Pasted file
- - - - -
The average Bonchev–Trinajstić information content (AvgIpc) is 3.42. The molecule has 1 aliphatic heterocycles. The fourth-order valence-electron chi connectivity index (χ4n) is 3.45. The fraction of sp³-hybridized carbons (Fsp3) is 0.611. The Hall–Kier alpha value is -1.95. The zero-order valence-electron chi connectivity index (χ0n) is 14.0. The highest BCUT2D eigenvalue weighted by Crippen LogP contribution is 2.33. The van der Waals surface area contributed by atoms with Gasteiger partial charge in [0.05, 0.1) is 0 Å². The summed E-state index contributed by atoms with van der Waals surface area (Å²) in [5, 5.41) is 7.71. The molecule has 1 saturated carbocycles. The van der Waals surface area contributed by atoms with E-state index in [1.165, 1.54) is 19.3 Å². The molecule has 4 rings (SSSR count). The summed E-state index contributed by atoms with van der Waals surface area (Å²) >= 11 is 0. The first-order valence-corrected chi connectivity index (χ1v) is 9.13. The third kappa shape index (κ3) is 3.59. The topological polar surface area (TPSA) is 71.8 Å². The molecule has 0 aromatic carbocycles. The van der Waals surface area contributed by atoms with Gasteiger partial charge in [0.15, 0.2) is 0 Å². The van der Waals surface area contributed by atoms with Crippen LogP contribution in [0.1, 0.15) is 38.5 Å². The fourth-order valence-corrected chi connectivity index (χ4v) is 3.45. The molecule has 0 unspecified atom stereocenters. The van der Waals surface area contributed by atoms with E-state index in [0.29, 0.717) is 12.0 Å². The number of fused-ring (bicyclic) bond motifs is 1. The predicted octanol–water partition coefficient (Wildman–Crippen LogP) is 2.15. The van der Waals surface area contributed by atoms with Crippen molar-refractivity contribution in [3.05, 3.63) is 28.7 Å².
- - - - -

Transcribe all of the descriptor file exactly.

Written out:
The average Bonchev–Trinajstić information content (AvgIpc) is 3.42. The molecule has 1 aliphatic heterocycles. The fourth-order valence-electron chi connectivity index (χ4n) is 3.45. The fraction of sp³-hybridized carbons (Fsp3) is 0.611. The Hall–Kier alpha value is -1.95. The zero-order valence-electron chi connectivity index (χ0n) is 14.0. The highest BCUT2D eigenvalue weighted by Crippen LogP contribution is 2.33. The van der Waals surface area contributed by atoms with Gasteiger partial charge in [0.05, 0.1) is 0 Å². The summed E-state index contributed by atoms with van der Waals surface area (Å²) in [5, 5.41) is 7.71. The molecule has 1 saturated carbocycles. The van der Waals surface area contributed by atoms with E-state index in [1.165, 1.54) is 19.3 Å². The molecule has 4 rings (SSSR count). The summed E-state index contributed by atoms with van der Waals surface area (Å²) >= 11 is 0. The first-order valence-corrected chi connectivity index (χ1v) is 9.13. The third kappa shape index (κ3) is 3.59. The topological polar surface area (TPSA) is 71.8 Å². The molecule has 0 aromatic carbocycles. The van der Waals surface area contributed by atoms with Gasteiger partial charge in [0.15, 0.2) is 0 Å². The van der Waals surface area contributed by atoms with Crippen LogP contribution in [0.1, 0.15) is 38.5 Å². The fourth-order valence-corrected chi connectivity index (χ4v) is 3.45. The molecule has 0 unspecified atom stereocenters. The van der Waals surface area contributed by atoms with E-state index in [0.29, 0.717) is 12.0 Å². The number of fused-ring (bicyclic) bond motifs is 1. The predicted octanol–water partition coefficient (Wildman–Crippen LogP) is 2.15. The van der Waals surface area contributed by atoms with Crippen molar-refractivity contribution in [3.05, 3.63) is 28.7 Å².